Wintershall Dea joins CCS Project Poseidon in the United Kingdom

The company has acquired a ten per cent stake in British CCS project ’Poseidon’

Wintershall Dea joins CCS Project Poseidon in the United Kingdom

Wintershall Dea has entered a second carbon capture and storage (CCS) project in the United Kingdom. The company joins the ‘Poseidon’ CCS project after acquiring a ten per cent stake in the licence from Carbon Catalyst. 

The licence was awarded to Perenco and Carbon Catalyst as part of the UK’s first CO2 storage licensing round. Perenco is the designated operator of the project, while Carbon Catalyst and Wintershall Dea will now hold non-operated positions in it.

"We are proud to expand our presence in the country and contribute to the UK's efforts in achieving a net-zero future. Through our involvement in this project, we are further growing our expertise in the CCS field and reconfirming our efforts to decarbonise European industries," said Hugo Dijkgraaf, Chief Technology Officer and Executive Board Member at Wintershall Dea, about the company's growing activities in the UK.

"As an expert E&P company with over 60 years of experience in the North Sea and our growing CCS expertise from projects in Norway and Denmark, Wintershall Dea can contribute valuable subsurface and technical knowledge to this outstanding project,” said Matthias Pfeiffer, Country Lead UK for Carbon Management & Hydrogen at Wintershall Dea. “We are looking forward to working together with our partners Perenco and Carbon Catalyst in order to mature this project in a safe and most efficient way,” Pfeiffer added.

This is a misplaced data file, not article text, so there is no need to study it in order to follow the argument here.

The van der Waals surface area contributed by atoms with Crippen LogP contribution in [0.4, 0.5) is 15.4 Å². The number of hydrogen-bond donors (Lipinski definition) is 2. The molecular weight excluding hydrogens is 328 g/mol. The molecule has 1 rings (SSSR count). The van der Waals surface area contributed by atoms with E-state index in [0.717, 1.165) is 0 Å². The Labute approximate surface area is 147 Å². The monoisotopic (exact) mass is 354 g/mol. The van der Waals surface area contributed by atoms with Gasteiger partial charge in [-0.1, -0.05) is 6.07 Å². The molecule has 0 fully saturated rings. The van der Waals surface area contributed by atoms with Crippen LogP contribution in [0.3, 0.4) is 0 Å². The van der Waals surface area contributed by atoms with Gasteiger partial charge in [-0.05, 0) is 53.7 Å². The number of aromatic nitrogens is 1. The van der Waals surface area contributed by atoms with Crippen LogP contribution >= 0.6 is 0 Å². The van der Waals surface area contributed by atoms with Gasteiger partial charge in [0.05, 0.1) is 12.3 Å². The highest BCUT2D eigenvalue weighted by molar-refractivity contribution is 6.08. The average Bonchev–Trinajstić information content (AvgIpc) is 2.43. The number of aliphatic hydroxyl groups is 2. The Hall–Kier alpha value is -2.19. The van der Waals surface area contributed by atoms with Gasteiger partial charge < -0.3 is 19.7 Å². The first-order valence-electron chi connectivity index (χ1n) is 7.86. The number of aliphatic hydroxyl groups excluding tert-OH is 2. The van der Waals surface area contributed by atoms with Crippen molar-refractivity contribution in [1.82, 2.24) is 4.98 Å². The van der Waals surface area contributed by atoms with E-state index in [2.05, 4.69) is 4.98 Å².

‘Poseidon’ is among the largest CO2 transportation & storage projects in the UK. It is scheduled to be operational by 2029, with a total annual storage capacity of up to 40 million tonnes in its full development stage. It envisages the permanent geological storage of approx. one billion tonnes of CO2. The project is expected to connect a wide range of CO2 emitters across the East and Southeast of England and has the potential to significantly decarbonise the area. The CO2 is planned to be transported via the Perenco-operated Bacton Gas Terminal to the offshore ‘Poseidon’ storage site. The carbon storage licence is located in the UK Southern North Sea, about 65 kilometres off the coast from Bacton in the county of Norfolk. It covers the geological structures of the Leman gas field and offers a combination of depleted reservoirs and saline aquifers suitable for safe and permanent carbon storage.